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Social Philosophy Today

Volume 33, 2017

Power and Public Reason

Youjin Kong
Pages 155-171
DOI: 10.5840/socphiltoday201771051

“Non-Idealizing Abstraction” as Ideology
Non-Ideal Theory, Intersectionality, and the Power Dynamics of Oppression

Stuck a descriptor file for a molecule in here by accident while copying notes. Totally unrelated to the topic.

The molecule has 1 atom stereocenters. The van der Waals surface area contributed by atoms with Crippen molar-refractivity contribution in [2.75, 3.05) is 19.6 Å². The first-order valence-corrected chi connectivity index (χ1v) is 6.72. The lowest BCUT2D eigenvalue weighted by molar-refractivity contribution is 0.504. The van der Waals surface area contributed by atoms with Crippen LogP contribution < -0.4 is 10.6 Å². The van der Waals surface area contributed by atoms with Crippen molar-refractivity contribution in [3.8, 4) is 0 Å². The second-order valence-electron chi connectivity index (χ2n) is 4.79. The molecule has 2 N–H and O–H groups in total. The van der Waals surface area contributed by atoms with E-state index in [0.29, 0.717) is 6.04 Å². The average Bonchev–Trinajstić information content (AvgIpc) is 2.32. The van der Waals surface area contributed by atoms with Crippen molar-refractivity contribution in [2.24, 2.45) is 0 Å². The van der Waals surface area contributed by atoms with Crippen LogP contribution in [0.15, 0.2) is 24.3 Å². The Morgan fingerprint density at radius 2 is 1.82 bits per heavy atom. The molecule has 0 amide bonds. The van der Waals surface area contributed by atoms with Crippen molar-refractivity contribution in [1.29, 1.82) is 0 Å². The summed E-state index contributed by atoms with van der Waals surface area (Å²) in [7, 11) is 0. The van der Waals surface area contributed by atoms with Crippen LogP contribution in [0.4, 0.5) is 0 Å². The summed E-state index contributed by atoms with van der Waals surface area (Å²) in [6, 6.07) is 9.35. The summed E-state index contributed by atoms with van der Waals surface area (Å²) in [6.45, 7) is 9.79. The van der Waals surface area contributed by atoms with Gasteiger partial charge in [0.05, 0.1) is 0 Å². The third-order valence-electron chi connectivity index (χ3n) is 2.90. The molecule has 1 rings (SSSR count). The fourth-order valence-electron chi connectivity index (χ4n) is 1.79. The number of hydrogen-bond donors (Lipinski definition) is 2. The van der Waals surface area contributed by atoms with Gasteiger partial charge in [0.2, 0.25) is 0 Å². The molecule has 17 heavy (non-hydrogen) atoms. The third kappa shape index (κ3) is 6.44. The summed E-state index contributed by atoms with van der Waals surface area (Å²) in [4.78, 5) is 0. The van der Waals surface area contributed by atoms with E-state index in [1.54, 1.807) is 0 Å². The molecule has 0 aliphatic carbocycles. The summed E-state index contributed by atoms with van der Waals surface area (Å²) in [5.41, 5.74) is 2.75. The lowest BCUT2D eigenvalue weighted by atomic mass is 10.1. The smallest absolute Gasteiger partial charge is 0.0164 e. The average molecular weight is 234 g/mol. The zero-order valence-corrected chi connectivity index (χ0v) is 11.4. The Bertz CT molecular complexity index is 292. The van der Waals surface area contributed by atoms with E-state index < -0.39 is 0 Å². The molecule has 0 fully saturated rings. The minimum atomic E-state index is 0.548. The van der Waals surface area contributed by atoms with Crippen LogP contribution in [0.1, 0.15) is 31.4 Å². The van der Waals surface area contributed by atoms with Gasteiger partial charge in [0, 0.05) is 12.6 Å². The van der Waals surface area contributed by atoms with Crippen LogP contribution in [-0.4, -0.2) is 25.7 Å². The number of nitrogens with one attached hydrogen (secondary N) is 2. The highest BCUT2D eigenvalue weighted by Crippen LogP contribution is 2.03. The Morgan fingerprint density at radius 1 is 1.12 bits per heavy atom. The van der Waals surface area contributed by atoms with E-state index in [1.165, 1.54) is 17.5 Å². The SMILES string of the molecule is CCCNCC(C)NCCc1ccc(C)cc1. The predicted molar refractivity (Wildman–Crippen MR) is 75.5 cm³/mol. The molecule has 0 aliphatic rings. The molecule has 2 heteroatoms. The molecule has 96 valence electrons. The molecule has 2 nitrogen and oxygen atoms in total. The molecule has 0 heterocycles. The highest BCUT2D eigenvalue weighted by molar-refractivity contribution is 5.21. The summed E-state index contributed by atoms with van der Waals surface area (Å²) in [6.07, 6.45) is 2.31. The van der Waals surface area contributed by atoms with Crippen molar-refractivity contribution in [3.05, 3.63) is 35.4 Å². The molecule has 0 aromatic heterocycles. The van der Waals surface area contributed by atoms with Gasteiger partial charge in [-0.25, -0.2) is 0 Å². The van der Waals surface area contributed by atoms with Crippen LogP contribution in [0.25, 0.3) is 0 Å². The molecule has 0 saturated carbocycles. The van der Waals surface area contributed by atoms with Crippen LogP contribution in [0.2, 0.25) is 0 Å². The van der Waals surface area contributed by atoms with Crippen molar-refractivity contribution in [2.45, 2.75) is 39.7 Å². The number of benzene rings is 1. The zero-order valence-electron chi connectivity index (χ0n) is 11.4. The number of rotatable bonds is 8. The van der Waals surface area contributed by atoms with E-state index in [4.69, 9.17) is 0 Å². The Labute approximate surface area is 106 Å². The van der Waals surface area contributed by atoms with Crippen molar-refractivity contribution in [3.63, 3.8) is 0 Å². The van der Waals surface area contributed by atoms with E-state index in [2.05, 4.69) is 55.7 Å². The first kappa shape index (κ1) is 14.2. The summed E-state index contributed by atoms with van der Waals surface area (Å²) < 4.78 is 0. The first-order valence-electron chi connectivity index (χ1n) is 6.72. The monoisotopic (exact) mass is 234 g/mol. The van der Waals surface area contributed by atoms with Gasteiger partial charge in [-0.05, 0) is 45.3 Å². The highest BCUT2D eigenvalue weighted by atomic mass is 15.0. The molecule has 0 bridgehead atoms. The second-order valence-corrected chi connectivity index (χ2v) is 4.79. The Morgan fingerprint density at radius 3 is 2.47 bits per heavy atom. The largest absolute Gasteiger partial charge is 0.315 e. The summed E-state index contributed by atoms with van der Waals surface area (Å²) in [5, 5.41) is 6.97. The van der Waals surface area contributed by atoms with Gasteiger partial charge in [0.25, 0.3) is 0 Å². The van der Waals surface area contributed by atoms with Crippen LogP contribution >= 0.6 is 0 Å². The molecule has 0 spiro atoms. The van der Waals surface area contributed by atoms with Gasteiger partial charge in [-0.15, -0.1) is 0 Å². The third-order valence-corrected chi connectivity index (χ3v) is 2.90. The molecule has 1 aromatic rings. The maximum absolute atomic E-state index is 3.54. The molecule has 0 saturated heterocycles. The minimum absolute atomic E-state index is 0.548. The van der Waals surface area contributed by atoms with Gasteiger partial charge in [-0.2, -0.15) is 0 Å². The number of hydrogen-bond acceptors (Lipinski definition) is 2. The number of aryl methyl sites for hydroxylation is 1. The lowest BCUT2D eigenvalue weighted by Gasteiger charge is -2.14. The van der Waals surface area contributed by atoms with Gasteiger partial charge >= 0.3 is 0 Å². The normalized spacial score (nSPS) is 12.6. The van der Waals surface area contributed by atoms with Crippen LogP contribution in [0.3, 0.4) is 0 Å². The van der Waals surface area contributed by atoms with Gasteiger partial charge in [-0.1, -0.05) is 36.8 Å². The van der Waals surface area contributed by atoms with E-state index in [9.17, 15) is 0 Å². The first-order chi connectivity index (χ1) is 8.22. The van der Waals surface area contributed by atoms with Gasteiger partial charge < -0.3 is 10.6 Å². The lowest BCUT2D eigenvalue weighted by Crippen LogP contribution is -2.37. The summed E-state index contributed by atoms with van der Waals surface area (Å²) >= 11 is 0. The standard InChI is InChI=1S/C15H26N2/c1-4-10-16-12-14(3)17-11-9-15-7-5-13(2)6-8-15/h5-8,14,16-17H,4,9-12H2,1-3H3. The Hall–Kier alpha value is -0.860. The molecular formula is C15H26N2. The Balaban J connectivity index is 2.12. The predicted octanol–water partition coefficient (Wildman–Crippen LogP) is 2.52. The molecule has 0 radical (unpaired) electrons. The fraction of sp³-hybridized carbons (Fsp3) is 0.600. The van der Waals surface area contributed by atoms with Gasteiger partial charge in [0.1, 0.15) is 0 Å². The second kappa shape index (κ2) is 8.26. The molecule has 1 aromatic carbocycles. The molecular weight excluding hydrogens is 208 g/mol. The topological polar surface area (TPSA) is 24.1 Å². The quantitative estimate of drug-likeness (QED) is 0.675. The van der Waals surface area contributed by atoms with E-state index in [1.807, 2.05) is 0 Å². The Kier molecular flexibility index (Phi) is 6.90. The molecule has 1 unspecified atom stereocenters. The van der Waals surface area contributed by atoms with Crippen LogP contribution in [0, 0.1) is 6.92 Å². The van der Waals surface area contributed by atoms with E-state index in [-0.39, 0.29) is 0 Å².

Recently, social and political philosophers have shown increased interest in the ideological nature of ideal theory and the importance of non-ideal theory. Charles Mills, who sparked recent critiques of ideal theory, invokes the notion of “non-idealizing abstractions” and argues that these are helpful when applying non-ideal theory. In contrast, I argue that the notion of non-idealizing abstractions is not a helpful tool for non-ideal theory. I suspect that it pays insufficient attention to the actual power dynamics of oppression, which significantly influence judgments about whose experiences and interests are worth being reflected by an abstraction. Failing to take account of the power differences among the oppressed, what Mills considers non-idealizing abstractions falls into ideology, which cannot reflect the experiences or interests of less-privileged minorities, and only concerns those of more-privileged minorities. I examine cases in which the concept of “patriarchy,” which Mills alleges to be a non-idealizing abstraction, functions as what I refer to as the “Colonialist Concept of Patriarchy” that marginalizes Third World women’s experiences of intersectional oppression. I suggest that a more suitable and less ideological way to apply non-ideal theory should avoid asserting that an abstraction is “non-idealizing” and should, instead, protect “resignifiability” of the abstraction.

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